Last Saturday Stephen Kips of Kapski Painting Inc. gave a presentation on Low to No-VOC's in the home. The location was the John Heinz Cusano Center for the 8th Annual Environmental Summit.
Local news outlets were present and other speakers included PA State Representative Greg Vitale and Dr. Jaie Bosse. Kapskis' focus was on the importance of using No or Low-VOC Paint in the home.
Below is his presentation:
The topic that I would like to discuss with you is VOC’s or Volatile Organic Compounds in Paint. VOC’s are volatile organic compounds. These are petroleum- based chemicals found in some paints.
Because they're volatile, these compounds vaporize and emit gases, even long after they've dried. Paint, for example, emits only half of its VOCs in the first year. VOC stands for volatile organic compound -- any of several chemical additives found in numerous consumer products, from gasoline and glue to correction fluid and colored markers. Even cosmetics, mothballs, air fresheners, scented candles and household cleaning supplies contain VOCs.
Why should I care?
Voc’s are linked to a range of health problems including some very serious diseases. Benzene for example is one of several VOC’S that is known, not just suspected, to cause cancer, beyond any doubt. Other health effects beside cancer include kidney damage, liver damage, damage to the central nervous system (including the brain), as well as more minor complaints such as headaches and eye, throat and nose irritation.
Before NON-VOC paints were available, our painters, even though they used ventilation and respirators experienced some of the minor effects of prolonged exposure while painting inside. I can get all that from a can of paint…really?
We could leave at the end of the day though while the client or office workers had to endure the fumes for the rest of the day, evening and thereafter. We all suspected that these fumes were harmful but we had no real options at the time.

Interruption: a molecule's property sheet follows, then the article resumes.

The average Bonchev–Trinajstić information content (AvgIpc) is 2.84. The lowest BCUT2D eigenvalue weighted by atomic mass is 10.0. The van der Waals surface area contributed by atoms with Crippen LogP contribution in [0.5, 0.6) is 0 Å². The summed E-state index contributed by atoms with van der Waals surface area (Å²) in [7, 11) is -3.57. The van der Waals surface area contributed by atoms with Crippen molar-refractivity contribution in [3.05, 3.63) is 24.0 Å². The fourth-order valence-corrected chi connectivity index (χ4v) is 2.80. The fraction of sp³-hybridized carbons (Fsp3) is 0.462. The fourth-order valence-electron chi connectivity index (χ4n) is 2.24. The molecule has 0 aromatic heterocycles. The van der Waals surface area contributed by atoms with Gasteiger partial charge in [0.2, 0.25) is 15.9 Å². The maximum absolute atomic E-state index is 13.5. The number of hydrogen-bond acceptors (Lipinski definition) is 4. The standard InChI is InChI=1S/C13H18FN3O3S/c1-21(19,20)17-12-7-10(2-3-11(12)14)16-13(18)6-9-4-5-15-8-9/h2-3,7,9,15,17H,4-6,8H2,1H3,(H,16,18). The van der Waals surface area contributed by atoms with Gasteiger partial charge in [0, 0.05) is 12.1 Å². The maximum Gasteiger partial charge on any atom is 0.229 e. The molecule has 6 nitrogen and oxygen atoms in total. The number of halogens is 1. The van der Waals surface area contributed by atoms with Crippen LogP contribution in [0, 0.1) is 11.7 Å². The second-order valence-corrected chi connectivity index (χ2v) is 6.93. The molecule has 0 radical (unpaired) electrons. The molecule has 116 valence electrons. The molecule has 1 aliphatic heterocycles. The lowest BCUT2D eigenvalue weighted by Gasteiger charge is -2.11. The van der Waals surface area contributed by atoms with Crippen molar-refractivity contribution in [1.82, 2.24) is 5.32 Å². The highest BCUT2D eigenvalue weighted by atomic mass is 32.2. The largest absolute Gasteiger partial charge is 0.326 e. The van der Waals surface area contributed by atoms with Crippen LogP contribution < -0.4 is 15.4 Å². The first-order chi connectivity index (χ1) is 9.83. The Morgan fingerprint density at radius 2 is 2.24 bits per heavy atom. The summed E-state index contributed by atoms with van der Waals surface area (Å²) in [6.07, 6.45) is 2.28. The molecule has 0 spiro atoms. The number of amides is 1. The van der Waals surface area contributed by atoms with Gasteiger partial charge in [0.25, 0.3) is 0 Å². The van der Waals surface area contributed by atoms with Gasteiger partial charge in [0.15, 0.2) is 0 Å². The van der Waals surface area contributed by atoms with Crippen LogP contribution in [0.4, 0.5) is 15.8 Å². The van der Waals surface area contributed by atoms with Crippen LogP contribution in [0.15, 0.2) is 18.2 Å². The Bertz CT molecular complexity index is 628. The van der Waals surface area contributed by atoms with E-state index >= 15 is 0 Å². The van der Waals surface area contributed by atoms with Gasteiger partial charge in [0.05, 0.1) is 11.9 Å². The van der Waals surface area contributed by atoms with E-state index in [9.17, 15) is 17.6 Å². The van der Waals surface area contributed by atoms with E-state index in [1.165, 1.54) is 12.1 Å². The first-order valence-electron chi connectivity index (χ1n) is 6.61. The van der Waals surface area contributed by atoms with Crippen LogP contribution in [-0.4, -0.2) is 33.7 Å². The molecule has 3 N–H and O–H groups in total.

The health effects of VOC’S vary from source to source and from person to person. Some professional painters have been found to have a range of serious health problems, especially liver and kidney damage. People with preexisting conditions, pregnant and nursing women, small children and other sensitive people are at particular risk. Really, you can!
Levels of VOC’s can increase up to 1,000 times after you paint. Paint and paint products are the second largest source of VOC’S after motor vehicles. The VOC’s in paint can seriously affect the indoor air quality of even a well ventilated home or office and they’re a major cause of ‘sick building syndrome’.
Children are more susceptible to pollutants than adults because they are still growing and breathe in proportionately more air. This means indoor pollutants, such as certain chemicals, particles and allergens, can cause more severe health effects in children.
Some facts you should know.
Children are much closer to the ground, and as a result, breathe in more of the heavier airborne chemicals than do adults. Your family pets such as cats, dogs and caged birds are at a much higher risk than humans. Infants and young children breathe through their mouths, more so than do adults, which increases their risk of pulmonary exposure to particulates and fibers, which would otherwise be filtered out in the nose.
Most of our exposure to environmental pollutants occurs by breathing the air indoors. These pollutants come from activities, products and materials we use every day. The air in our homes, schools and offices can be 2 to 5 times more polluted, and in some cases 100 times more polluted, than outdoor air.
Children have a higher heart rate than adults, which allows substances that are absorbed into the blood to permeate tissues faster. Children breathe in a greater volume of air than adults relative to their body size. Children's organs and respiratory, immune and neurological systems are still developing. What are my options?